The welcome day was easily sorted – it was a Saturday and I had a social engagement to head to after the day ended, thus the outfit needed to be both respectable and socialising friendly. The induction day was trickier – a smaller group of people and, if other people’s memories work the way mine does, a potential to remembered in the first outfit I was seen in for eternity. [The second week of class is going to be interesting as presumably everyone will have changed their clothes and I will no longer be able to connect a yellow t-shirt with a church plant in Kentish Town. Curse my visual memory…] Jeans were the logical answer, but I don’t really like wearing them much; the denim shorts/tights combo would probably be a tad risque; a dress, though comfortable, might look a little over the top – what’s a girl to do? Ultimately, jeans won, I fitted in and looked perfectly normal. They will be fooled for now…

    A more complicated question was what to wear while being introduced to my new church community. Last year, I discovered an interesting difference in church styles – I say ‘interesting’, it’s merely the effect of having worshipped in an uber trendy church for nearly 7 years. I’ve been conditioned into dressing for church, it being a good (and usually safe) place to try out new outfits and get affirmed. It’s also nice to have a place that you know you can dress up for, because dressing up’s fun and sometimes life doesn’t provide enough opportunities for it. What I realised last year is that not all churches are St Mary’s, in fact, only St Mary’s is St Mary’s. In most churches, young adults wear jeans and hoodies. All of a sudden, I’m ‘most churches’.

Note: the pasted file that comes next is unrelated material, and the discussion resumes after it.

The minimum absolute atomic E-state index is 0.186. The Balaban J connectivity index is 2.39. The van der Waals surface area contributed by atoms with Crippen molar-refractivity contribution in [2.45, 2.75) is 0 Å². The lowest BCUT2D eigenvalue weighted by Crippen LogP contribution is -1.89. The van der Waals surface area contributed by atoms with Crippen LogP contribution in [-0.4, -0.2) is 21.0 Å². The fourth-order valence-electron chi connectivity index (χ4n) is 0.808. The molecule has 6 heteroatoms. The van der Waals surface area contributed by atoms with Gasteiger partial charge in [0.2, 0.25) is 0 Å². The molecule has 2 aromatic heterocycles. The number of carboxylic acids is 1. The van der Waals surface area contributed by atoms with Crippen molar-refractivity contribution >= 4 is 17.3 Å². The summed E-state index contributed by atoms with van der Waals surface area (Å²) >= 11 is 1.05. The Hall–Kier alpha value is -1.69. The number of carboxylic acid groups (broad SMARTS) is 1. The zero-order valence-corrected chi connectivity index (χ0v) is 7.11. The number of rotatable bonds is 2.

S’ok though, I no longer need to seek clothes boundaries for work – I’ve been given a sheet with them on. At my second staff meeting, we were issued with a church dress code. [There are so many new staff/interns that our office manager decided we needed a policy – fair enough – and so she took one from another big church whose initials may include B, T & H as a template.] I read through the document confident that I hadn’t fallen foul of it that morning, then reached its third paragraph and sniggered. The sniggers soon became near infectious laughter as the curate and worship leader reached the same point and joined in with my giggles…

    “In other words, beach wear is not allowed – strappy tops, vest tops, shorts, crop tops, and flip-flops, bikinis, burkinis etc.”